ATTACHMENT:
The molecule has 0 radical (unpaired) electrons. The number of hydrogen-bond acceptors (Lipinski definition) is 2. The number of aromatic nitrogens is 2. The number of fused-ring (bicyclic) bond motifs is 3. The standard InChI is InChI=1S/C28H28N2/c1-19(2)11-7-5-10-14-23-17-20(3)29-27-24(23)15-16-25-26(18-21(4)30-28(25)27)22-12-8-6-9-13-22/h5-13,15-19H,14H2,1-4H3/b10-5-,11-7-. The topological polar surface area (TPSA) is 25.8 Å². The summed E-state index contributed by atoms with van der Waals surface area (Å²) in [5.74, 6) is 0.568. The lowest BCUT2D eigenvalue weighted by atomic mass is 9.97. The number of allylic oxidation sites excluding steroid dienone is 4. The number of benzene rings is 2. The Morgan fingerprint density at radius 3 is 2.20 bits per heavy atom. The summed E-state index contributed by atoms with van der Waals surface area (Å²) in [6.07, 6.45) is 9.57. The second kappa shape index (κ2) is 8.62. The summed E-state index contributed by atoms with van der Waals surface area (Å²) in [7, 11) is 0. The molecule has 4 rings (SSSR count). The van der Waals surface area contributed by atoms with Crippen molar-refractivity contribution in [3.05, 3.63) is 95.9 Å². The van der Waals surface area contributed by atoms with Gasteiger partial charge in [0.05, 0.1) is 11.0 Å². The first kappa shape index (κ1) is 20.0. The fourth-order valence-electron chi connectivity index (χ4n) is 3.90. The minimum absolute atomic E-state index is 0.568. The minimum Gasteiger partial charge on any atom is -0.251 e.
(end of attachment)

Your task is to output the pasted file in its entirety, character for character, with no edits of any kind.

The molecule has 0 radical (unpaired) electrons. The number of hydrogen-bond acceptors (Lipinski definition) is 2. The number of aromatic nitrogens is 2. The number of fused-ring (bicyclic) bond motifs is 3. The standard InChI is InChI=1S/C28H28N2/c1-19(2)11-7-5-10-14-23-17-20(3)29-27-24(23)15-16-25-26(18-21(4)30-28(25)27)22-12-8-6-9-13-22/h5-13,15-19H,14H2,1-4H3/b10-5-,11-7-. The topological polar surface area (TPSA) is 25.8 Å². The summed E-state index contributed by atoms with van der Waals surface area (Å²) in [5.74, 6) is 0.568. The lowest BCUT2D eigenvalue weighted by atomic mass is 9.97. The number of allylic oxidation sites excluding steroid dienone is 4. The number of benzene rings is 2. The Morgan fingerprint density at radius 3 is 2.20 bits per heavy atom. The summed E-state index contributed by atoms with van der Waals surface area (Å²) in [6.07, 6.45) is 9.57. The second kappa shape index (κ2) is 8.62. The summed E-state index contributed by atoms with van der Waals surface area (Å²) in [7, 11) is 0. The molecule has 4 rings (SSSR count). The van der Waals surface area contributed by atoms with Crippen molar-refractivity contribution in [3.05, 3.63) is 95.9 Å². The van der Waals surface area contributed by atoms with Gasteiger partial charge in [0.05, 0.1) is 11.0 Å². The first kappa shape index (κ1) is 20.0. The fourth-order valence-electron chi connectivity index (χ4n) is 3.90. The minimum absolute atomic E-state index is 0.568. The minimum Gasteiger partial charge on any atom is -0.251 e.